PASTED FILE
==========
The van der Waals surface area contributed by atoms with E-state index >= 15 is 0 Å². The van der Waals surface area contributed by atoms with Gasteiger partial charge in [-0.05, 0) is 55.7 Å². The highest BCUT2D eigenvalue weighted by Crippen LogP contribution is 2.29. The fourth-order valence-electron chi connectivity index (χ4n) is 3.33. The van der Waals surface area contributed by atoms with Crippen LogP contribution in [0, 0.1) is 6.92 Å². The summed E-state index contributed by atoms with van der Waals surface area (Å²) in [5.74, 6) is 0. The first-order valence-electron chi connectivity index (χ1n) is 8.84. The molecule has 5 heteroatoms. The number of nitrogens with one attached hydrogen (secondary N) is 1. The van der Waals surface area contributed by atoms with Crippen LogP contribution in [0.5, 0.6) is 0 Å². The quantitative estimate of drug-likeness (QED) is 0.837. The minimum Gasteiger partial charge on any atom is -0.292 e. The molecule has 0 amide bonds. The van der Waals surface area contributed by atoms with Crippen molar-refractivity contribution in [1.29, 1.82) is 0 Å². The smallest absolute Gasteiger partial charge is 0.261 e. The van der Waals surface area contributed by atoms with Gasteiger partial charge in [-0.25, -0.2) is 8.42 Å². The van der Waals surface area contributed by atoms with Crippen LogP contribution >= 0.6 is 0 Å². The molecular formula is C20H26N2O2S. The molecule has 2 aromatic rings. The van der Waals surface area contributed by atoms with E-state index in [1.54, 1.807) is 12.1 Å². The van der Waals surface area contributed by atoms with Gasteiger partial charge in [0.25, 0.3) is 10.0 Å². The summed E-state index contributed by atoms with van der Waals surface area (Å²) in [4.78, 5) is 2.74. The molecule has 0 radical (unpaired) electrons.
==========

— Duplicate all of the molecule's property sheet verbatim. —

The van der Waals surface area contributed by atoms with E-state index >= 15 is 0 Å². The van der Waals surface area contributed by atoms with Gasteiger partial charge in [-0.05, 0) is 55.7 Å². The highest BCUT2D eigenvalue weighted by Crippen LogP contribution is 2.29. The fourth-order valence-electron chi connectivity index (χ4n) is 3.33. The van der Waals surface area contributed by atoms with Crippen LogP contribution in [0, 0.1) is 6.92 Å². The summed E-state index contributed by atoms with van der Waals surface area (Å²) in [5.74, 6) is 0. The first-order valence-electron chi connectivity index (χ1n) is 8.84. The molecule has 5 heteroatoms. The number of nitrogens with one attached hydrogen (secondary N) is 1. The van der Waals surface area contributed by atoms with Crippen LogP contribution in [0.5, 0.6) is 0 Å². The quantitative estimate of drug-likeness (QED) is 0.837. The minimum Gasteiger partial charge on any atom is -0.292 e. The molecule has 0 amide bonds. The van der Waals surface area contributed by atoms with Crippen molar-refractivity contribution in [1.29, 1.82) is 0 Å². The smallest absolute Gasteiger partial charge is 0.261 e. The van der Waals surface area contributed by atoms with Gasteiger partial charge in [-0.25, -0.2) is 8.42 Å². The van der Waals surface area contributed by atoms with Crippen LogP contribution >= 0.6 is 0 Å². The molecular formula is C20H26N2O2S. The molecule has 2 aromatic rings. The van der Waals surface area contributed by atoms with E-state index in [1.54, 1.807) is 12.1 Å². The van der Waals surface area contributed by atoms with Gasteiger partial charge in [0.25, 0.3) is 10.0 Å². The summed E-state index contributed by atoms with van der Waals surface area (Å²) in [4.78, 5) is 2.74. The molecule has 0 radical (unpaired) electrons.